While not every team meeting needs to include a high-level discussion of vision, goals, and strategy, it is a good idea to discuss these points at least once or twice a year and when bringing a new employee into the team. Additionally, many successful dentists find it useful to touch on how the strategies are being implemented and to discuss any measurable progress toward goals at least monthly. This helps keep your team engaged and motivated toward achievement.

Engage with Education

One of the most common components of an effective team meeting is education. Your team needs to know what the policies are, what is on the agenda for the day, if there are any specials being offered, and if anyone is sick or on vacation. Any new ideas, training, or techniques that can be shared should be. Your patients benefit from correct and consistent information from all members of your team. Make sure everyone is on the same page.

Only you can determine when and how often you should hold team meetings. Whether you meet daily, weekly, or on some other timeline, make sure your meetings are encouraging, educational, and affirming. You will see benefits to your team, your patient experience, and your practice as a whole.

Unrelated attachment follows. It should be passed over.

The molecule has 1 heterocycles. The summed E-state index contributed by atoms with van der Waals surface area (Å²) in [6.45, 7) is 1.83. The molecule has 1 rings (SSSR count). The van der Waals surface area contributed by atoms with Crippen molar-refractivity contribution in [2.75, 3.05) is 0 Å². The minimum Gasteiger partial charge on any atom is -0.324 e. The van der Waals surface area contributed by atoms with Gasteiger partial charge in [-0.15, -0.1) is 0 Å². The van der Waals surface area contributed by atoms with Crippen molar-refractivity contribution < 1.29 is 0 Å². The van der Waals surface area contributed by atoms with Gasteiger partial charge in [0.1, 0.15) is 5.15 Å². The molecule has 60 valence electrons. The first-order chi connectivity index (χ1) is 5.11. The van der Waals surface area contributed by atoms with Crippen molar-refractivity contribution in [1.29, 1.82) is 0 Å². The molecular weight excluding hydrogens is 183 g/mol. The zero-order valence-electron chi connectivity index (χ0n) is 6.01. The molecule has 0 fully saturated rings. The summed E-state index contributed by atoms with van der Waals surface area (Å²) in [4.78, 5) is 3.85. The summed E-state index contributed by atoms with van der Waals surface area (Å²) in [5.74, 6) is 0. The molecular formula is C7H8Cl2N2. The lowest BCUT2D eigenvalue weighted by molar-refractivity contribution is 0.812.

Contact our Maryland Dental CPA team to learn more today.

Schiff & Associates, CPA
Phone: (410) 321-7707
100 West Road, Suite 410
Towson, MD 21204

How to Become a True Leader | Dental Accounting

Doctors standing back to back Dental accounting

There is a big difference between managing a dental practice and being a true dental practice leader. As is true for many small business owners, dental office leaders set the standard and pace of work. They inspire confidence and trust. 

Making fundamental changes to the way your practice operates is no easy task, but it is attainable with the right mindset. Use these tips to get started on a path to developing an innovative practice that you lead to success. 

Leaders Leverage Consistency